This large-format artist's book (40 x 40 cm open) brings together graphic works by Claudia Comte. Mathematically structured like a Cartesian coordinate system, the publication folds and unfolds so that it can be read in four different ways. The book becomes a geometric play space in which to discover the many facets of Comte's visual identity.

This book is a sort of exhibition space in which things get pieced together one by one on its blank pages, whose confined space gives rise to a playful reduction of the artworks. The pictures narrate an idea, as in a cartoon, except that the graphic works here—which have inspired some of Claudia Comte's paintings, prints and murals—return from their three-dimensional existence to fit into the two-dimensional medium of the book. In the rigorous play of visual combinations and permutations, the planes, lines and squares occupy a metrical space—an absurdity that turns the book into a kind of two-dimensional sculpture.

This artist's book is mathematically structured like a Cartesian coordinate system. The horizontal x-axis (abscissa) divides each page into two planes, while the fold down the middle of the book forms the vertical (ordinate) y-axis. This partitioning of the large-format (40 x 40 cm) book produces four smaller squares on each spread.

The Cartesian coordinate system becomes a playful space in which Comte explores the possibilities of her sculptures and patterns as well as geometric operations such as translation, rotation, reflection and glide reflection. The resulting shapes change position, evolving into unique sculptures while remaining part of a larger pattern. They playfully evolve and revolve around the point of origin where the two axes meet, though always retaining their isometry. So the book can be read from all four sides: from the top and from the bottom, from the left and from the right.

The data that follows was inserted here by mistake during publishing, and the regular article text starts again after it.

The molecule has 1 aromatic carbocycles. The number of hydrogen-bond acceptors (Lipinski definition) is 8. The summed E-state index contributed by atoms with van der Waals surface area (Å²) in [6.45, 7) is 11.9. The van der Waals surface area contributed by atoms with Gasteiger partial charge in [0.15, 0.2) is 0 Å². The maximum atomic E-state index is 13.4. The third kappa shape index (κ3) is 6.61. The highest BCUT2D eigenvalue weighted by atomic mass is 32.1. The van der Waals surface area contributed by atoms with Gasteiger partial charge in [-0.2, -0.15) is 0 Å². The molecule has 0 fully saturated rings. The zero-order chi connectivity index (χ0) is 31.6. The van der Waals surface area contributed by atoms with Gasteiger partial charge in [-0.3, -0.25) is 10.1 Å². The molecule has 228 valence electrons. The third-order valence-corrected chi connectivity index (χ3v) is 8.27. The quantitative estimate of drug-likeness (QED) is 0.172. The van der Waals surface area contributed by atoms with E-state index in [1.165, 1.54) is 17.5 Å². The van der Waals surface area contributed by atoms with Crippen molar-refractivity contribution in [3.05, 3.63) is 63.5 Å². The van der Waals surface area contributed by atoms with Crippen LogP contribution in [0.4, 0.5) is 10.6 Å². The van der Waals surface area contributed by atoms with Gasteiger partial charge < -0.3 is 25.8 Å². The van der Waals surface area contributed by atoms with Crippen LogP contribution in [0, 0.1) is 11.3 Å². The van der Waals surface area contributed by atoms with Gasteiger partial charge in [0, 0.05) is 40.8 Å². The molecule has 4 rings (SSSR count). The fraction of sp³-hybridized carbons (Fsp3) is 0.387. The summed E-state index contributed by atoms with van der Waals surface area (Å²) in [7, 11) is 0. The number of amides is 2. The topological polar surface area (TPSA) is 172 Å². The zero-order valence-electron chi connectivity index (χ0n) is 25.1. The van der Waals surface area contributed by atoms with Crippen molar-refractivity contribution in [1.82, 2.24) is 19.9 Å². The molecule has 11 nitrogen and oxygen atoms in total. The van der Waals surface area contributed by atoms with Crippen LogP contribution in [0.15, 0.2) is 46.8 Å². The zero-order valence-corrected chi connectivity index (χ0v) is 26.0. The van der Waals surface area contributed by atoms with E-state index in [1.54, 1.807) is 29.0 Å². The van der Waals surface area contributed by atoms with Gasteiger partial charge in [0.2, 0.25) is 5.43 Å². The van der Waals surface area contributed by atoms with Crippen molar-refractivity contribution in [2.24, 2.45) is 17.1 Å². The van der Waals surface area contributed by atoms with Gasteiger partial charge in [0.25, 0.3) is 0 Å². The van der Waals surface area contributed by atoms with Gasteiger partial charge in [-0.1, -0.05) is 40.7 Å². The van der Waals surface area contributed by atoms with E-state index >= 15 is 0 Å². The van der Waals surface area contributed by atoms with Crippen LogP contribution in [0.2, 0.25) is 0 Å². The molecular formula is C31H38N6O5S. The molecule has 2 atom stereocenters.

This artist's book is mathematically structured like a Cartesian coordinate system. The horizontal x-axis (abscissa) divides each page into two planes, while the fold down the middle of the book forms the vertical (ordinate) y-axis. This partitioning of the large-format (40 x 40 cm) book produces four smaller squares on each spread.

The Cartesian coordinate system becomes a playful space in which Comte explores the possibilities of her sculptures and patterns as well as geometric operations such as translation, rotation, reflection and glide reflection. The resulting shapes change position, evolving into unique sculptures while remaining part of a larger pattern. They playfully evolve and revolve around the point of origin where the two axes meet, though always retaining their isometry. So the book can be read from all four sides: from the top and from the bottom, from the left and from the right.

Born 1983 in Grancy, Switzerland, Claudia Comte lives and works in Berlin.